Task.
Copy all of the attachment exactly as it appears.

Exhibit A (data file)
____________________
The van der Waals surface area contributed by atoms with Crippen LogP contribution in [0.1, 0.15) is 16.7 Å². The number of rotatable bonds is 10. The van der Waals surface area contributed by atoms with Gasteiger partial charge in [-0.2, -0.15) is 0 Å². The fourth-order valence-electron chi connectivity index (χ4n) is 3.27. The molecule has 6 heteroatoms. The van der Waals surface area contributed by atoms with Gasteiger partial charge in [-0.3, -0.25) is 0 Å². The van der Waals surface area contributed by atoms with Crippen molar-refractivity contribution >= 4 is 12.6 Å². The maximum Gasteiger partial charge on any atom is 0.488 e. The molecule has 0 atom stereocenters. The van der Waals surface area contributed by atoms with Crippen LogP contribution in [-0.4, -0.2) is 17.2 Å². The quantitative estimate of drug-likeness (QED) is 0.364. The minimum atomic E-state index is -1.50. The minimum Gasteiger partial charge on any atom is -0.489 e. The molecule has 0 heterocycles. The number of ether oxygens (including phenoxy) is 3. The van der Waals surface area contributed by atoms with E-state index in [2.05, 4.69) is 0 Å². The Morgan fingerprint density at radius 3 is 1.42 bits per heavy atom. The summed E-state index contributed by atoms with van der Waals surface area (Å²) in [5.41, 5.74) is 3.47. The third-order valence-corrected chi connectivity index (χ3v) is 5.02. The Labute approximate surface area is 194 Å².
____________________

The van der Waals surface area contributed by atoms with Crippen LogP contribution in [0.1, 0.15) is 16.7 Å². The number of rotatable bonds is 10. The van der Waals surface area contributed by atoms with Gasteiger partial charge in [-0.2, -0.15) is 0 Å². The fourth-order valence-electron chi connectivity index (χ4n) is 3.27. The molecule has 6 heteroatoms. The van der Waals surface area contributed by atoms with Gasteiger partial charge in [-0.3, -0.25) is 0 Å². The van der Waals surface area contributed by atoms with Crippen molar-refractivity contribution >= 4 is 12.6 Å². The maximum Gasteiger partial charge on any atom is 0.488 e. The molecule has 0 atom stereocenters. The van der Waals surface area contributed by atoms with Crippen LogP contribution in [-0.4, -0.2) is 17.2 Å². The quantitative estimate of drug-likeness (QED) is 0.364. The minimum atomic E-state index is -1.50. The minimum Gasteiger partial charge on any atom is -0.489 e. The molecule has 0 heterocycles. The number of ether oxygens (including phenoxy) is 3. The van der Waals surface area contributed by atoms with E-state index in [2.05, 4.69) is 0 Å². The Morgan fingerprint density at radius 3 is 1.42 bits per heavy atom. The summed E-state index contributed by atoms with van der Waals surface area (Å²) in [5.41, 5.74) is 3.47. The third-order valence-corrected chi connectivity index (χ3v) is 5.02. The Labute approximate surface area is 194 Å².